So far, everyone seems happy with the returns, too: “The overwhelming majority of respondents reported that their investments have either met or exceeded their expectations for both impact (98%) and financial performance (91%),” notes the report. Plus, the annual cash flow is expected to jump another 17%, to around $26 billion next year.
Lastly, you may be interested in this interview with Clara Miller in Crain's Theresa Agovino on Heron's journey and the troubles of the new political climate:
How will the new White House administration affect what you do?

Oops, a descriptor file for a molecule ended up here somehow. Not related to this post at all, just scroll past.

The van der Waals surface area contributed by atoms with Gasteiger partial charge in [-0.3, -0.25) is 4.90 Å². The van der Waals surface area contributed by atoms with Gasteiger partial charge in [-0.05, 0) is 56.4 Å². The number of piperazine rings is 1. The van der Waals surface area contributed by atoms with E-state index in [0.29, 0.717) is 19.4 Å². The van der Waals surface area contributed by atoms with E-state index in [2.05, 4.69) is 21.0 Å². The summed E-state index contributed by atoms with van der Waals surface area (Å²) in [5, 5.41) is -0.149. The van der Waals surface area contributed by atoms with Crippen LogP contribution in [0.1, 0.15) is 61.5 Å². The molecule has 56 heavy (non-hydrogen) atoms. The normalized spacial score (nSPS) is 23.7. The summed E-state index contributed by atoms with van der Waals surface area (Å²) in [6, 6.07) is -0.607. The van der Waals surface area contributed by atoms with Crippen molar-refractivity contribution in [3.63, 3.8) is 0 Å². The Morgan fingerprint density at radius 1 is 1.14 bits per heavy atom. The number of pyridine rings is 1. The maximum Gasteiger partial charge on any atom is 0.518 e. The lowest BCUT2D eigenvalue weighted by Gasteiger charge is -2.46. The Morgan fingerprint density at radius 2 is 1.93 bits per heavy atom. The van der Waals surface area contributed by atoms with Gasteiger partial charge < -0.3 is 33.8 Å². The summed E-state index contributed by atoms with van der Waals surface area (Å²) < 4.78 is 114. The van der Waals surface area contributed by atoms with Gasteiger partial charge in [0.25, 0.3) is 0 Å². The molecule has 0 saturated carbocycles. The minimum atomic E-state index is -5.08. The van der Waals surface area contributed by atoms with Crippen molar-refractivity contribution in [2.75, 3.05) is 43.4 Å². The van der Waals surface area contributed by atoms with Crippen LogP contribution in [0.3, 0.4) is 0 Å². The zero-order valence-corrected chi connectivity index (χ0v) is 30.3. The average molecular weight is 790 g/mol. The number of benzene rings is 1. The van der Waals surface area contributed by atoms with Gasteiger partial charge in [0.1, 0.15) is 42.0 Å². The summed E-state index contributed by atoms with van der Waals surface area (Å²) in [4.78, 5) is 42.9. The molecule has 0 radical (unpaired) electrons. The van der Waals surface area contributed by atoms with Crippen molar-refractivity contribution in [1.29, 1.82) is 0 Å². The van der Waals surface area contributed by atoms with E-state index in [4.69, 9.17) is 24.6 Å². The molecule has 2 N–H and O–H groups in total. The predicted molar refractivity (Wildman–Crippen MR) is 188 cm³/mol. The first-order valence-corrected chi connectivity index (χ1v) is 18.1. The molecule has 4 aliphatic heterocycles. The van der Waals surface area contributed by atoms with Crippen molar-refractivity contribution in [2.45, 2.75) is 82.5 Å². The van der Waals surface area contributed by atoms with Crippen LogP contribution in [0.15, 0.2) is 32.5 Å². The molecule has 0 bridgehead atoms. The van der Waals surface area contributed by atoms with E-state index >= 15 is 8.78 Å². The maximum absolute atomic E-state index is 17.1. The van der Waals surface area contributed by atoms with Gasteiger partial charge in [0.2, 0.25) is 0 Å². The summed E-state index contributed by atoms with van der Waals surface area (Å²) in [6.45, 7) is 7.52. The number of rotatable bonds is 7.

There doesn't seem to be the understanding and dedication to the fact that transparency and disclosure are the brand and currency of the U.S. financial industry. My worry is that regulation won't be done as well as it needs to be done, and then how will we find out the material, social, environmental and governance risk factors of an investment? Reporting through the SEC is really important to that. If we can't assess the risks, the integrity of what we are trying to do is called into question.